South Crofty Mine Underground 10

South Crofty Mine Underground 10: With metal prices rising around the world for the last few years, perhaps Cornwall will soon have another working mine. There is ongoing work at the mine to bring her back into production. Sadly it has been a long hard job, as usual the funding is an issue. Good luck to them.

I hope very much this may happen soon. Until then these photographs may convey what it was like for the brave Cousin Jack working in his natural environment. This page is a continuation of the Stoping images.

South Crofty Mine Underground 10

South Crofty Mine Underground 10.1 – The first image on Gallery 10 is of Underground Miner Cleve Williams. He was a Longhole Stoper, at the time he was busy setting up his drill.

South Crofty Mine Underground 10

South Crofty Mine Underground 10.2 – Cleve Williams getting a spare part for the drill, boxes of explosives are at his feet.

South Crofty Mine Underground 10

South Crofty Mine Underground 10.3 – Cleve Williams preparing a Longhole Stoping Drill for use, all the drill rods are stacked to the left of the drill.

South Crofty Mine Underground 10

South Crofty Mine Underground 10.4 – Another image of Cleve, the open stope is behind where the drill is positioned. The conical device in the background was for forcing the explosive into the drilled holes.

South Crofty Mine Underground 10

South Crofty Mine Underground 10.5 – Preparations complete and Cleve starts the drilling.

I met Cleve and his mate Dave Cunnick many times on my visits. Very often our paths would cross, I remember Cleve was so happy I left some prints in the dry for him to collect. The following set of images are of Cleve and Dave at another location.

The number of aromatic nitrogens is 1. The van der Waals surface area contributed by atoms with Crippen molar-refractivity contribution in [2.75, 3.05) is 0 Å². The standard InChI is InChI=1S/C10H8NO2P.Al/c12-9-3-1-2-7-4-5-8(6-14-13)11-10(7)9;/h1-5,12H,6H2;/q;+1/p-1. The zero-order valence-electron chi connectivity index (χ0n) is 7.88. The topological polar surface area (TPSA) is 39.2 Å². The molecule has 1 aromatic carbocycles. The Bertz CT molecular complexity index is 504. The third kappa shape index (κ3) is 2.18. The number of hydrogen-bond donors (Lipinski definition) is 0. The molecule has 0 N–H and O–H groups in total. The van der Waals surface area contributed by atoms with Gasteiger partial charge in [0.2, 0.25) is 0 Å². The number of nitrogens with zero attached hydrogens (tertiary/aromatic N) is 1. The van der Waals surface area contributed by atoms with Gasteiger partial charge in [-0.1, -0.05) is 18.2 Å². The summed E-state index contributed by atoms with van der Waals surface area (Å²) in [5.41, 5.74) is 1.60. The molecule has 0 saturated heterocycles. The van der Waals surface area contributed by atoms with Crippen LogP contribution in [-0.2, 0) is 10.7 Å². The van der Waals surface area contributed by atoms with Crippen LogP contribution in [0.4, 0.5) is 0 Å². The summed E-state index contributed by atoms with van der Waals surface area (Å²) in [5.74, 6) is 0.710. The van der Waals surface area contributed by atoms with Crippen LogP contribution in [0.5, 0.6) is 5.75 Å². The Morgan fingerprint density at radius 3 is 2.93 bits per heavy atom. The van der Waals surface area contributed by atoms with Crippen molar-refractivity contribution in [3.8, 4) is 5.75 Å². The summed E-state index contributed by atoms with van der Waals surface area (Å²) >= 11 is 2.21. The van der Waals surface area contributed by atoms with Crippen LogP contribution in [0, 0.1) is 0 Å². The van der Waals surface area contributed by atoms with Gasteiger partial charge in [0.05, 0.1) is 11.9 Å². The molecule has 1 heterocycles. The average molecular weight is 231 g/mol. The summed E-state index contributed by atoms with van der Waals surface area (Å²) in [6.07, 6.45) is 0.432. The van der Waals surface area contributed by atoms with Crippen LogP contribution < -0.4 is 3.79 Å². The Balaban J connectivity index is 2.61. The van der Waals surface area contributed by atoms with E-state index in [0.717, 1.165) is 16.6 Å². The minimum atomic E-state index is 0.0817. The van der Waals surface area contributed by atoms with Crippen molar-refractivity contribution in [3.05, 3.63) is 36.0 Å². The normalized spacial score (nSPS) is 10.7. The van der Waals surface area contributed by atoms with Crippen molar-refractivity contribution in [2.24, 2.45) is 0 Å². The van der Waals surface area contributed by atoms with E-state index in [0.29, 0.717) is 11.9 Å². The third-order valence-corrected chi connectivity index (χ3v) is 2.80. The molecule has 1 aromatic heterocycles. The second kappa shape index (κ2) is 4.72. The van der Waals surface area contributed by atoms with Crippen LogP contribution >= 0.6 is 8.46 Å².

South Crofty Mine Underground 10.6

South Crofty Mine Underground 10.6 – This first image is a dramatic backlit image of South Crofty Miners using a Longhole Drill.

South Crofty Mine Underground 10

South Crofty Mine Underground 10.7 – In this image the camera had stared to steam up. This is Cleve and Dave standing proudly in front of their drill rig.

South Crofty Mine Underground 10

South Crofty Mine Underground 10.8 – A few from the front of the drill in operation. Huge quantities of water were needed in order to reduce the dust in the air.

South Crofty Mine Underground 10

South Crofty Mine Underground 10.9 – Cleve at the controls of his drill, because of the mist in the air photography was difficult.

South Crofty Mine Underground 10.10

South Crofty Mine Underground 10.10 – This, along with most the other images was a total fluke. Lit from the side, this image of Cleve is quite effective.

South Crofty Mine Underground 10

South Crofty Mine Underground 10.11 – A slightly different angle on Cleve, once again the flash is very effective.

South Crofty Mine Underground 10

South Crofty Mine Underground 10.12 – The drill is securely mounted on the metalwork crossing the image.

South Crofty Mine Underground 10

South Crofty Mine Underground 10.13 – A final image of Cleve at the controls of his drill. The water is gushing from the roof of the drive.

Another location and another pair of miners using a Longhole Drilling Machine. These were very difficult to photograph due to the huge amount of water vapour the drills produced.

South Crofty Mine Underground 10

South Crofty Mine Underground 10.14 – Two South Crofty miners preparing another Longhole Drill for use. Underground Miner Paul Curtis is facing the camera.

South Crofty Mine Underground 10

South Crofty Mine Underground 10.15 – In this image Paul Curtis is fitting the compressed air feed to the drill.

South Crofty Mine Underground 10

Cornish Mine Images Underground 10.16 – The drill had to be securely fixed. If it came loose during drilling it would be very dangerous.

South Crofty Mine Underground 10

Cornish Mine Images Underground 10.17 – Paul Curtis is facing the camera, he is holding one of the drill rods.